Looking at an action roll, say we have an occult detective trying to talk down a newborn vampire and they get +1 on all the dice because of a skill bonus. We choose "drama" as the flavor and roll 5, 4, 2. With the modifier, that becomes 6, 5, 3. That's a strong yes with a moderate flavor result. The speech is very effective and the vamp is temporarily brought down from their bloodlust. It is about as dramatic of a scene as would be expected, but not more so and the vampire is left with lingering doubts about the detective.
If the meaning of a roll is not immediately clear: Read the dice as high/low binary without middle/mixed results. Is it clear now? If not, rephrase the question and roll again or move on.
For an example of extra flavor rolls and seed generators, look at regional resources. Their availability is an important or interesting detail in many RPGs and settings. Pick 2-4 regional resources, pick an order for them for the roll, and then roll that number of dice. Low is minimal or none, middle is average for the setting or larger but difficult to access reserves, and high indicates an abundance & easy access (naturally at least; NPCs and creatures are not precluded, but even likely drawn to abundant regional resources). Examples:
Minerals: The availability of valuable ores, desired minerals, useful clay, gemstones, and similar resources.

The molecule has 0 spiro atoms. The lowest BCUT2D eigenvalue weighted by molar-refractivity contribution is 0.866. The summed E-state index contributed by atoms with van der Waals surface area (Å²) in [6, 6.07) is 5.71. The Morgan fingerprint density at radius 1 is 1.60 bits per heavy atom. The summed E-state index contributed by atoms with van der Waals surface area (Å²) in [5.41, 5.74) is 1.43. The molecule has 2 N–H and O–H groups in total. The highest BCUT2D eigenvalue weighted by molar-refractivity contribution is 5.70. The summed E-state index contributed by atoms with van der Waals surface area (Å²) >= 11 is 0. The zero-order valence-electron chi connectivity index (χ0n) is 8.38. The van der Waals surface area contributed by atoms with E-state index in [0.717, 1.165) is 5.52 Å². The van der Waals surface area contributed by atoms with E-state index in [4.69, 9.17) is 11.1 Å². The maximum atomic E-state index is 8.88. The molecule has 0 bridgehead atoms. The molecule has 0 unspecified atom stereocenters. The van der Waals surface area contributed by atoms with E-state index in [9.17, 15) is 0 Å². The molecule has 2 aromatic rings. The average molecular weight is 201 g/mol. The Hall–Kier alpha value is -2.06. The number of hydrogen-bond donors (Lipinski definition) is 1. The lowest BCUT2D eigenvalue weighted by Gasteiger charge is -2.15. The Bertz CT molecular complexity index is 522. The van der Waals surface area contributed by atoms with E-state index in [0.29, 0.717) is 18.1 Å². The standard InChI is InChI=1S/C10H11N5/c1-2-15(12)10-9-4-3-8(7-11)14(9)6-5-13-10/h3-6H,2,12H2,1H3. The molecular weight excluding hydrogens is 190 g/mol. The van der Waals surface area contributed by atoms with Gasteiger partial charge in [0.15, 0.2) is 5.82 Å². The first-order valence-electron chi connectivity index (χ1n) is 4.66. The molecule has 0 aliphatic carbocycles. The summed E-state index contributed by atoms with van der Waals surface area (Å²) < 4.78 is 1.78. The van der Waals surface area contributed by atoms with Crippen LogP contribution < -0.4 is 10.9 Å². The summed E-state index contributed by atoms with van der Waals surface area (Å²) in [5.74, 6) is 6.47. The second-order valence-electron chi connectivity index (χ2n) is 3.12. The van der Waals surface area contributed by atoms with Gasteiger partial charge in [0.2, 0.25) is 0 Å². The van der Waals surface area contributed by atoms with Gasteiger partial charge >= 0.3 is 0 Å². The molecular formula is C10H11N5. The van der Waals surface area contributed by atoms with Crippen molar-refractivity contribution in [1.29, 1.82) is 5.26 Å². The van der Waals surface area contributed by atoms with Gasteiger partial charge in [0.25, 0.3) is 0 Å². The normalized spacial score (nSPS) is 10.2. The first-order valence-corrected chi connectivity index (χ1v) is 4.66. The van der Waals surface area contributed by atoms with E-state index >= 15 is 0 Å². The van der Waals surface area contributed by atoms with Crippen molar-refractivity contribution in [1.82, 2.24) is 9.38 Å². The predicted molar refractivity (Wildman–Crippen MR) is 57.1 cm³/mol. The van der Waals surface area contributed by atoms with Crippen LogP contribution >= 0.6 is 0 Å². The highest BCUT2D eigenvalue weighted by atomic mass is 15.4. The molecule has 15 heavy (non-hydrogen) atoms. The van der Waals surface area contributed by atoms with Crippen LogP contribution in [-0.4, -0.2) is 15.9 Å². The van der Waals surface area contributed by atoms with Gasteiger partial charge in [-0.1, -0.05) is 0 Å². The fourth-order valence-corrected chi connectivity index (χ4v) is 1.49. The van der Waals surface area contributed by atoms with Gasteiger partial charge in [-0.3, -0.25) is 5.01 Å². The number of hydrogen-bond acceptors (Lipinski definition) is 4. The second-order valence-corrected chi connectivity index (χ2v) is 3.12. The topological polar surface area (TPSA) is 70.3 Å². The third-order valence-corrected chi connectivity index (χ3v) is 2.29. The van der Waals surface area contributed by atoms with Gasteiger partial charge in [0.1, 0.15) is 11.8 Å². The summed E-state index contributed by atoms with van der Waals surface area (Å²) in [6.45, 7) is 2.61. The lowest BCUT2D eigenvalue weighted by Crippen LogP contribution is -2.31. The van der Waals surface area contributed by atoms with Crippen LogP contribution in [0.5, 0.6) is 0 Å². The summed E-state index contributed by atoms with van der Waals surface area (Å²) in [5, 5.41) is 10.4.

Herbs: How common medicinal, magical, and other useful flowers, wild fruits, and herbs are.
Animals: The abundance of animals and beasts with useful parts or usable as draft or other work animals.
Water: How accessible, clean, and/or abundant water is.
Farming: Extant and productivity of farming in the area.
Ruins: How numerous, accessible, valuable, and/or untouched ruins, dungeons, abandoned monster nests, ghost towns, or other similar local features are in the region.
Say we are playing a survivalist game in a post-apocalyptic world. The PCs have just completed the previous chapter and escaped the horrors of the valley below. They cross over the mountains to a new land, curious about its attributes.
The group decides restocking medical supplies (herbs), basic needs (water), and scrounging (ruins) are their primary goals. They kiss the dice for luck and roll 1 (herbs), 5 (water), and 4 (ruins). The plants here are not even edible, let alone useful medicine. But there is abundant fresh water and a moderate number of ruins with scavenging potential.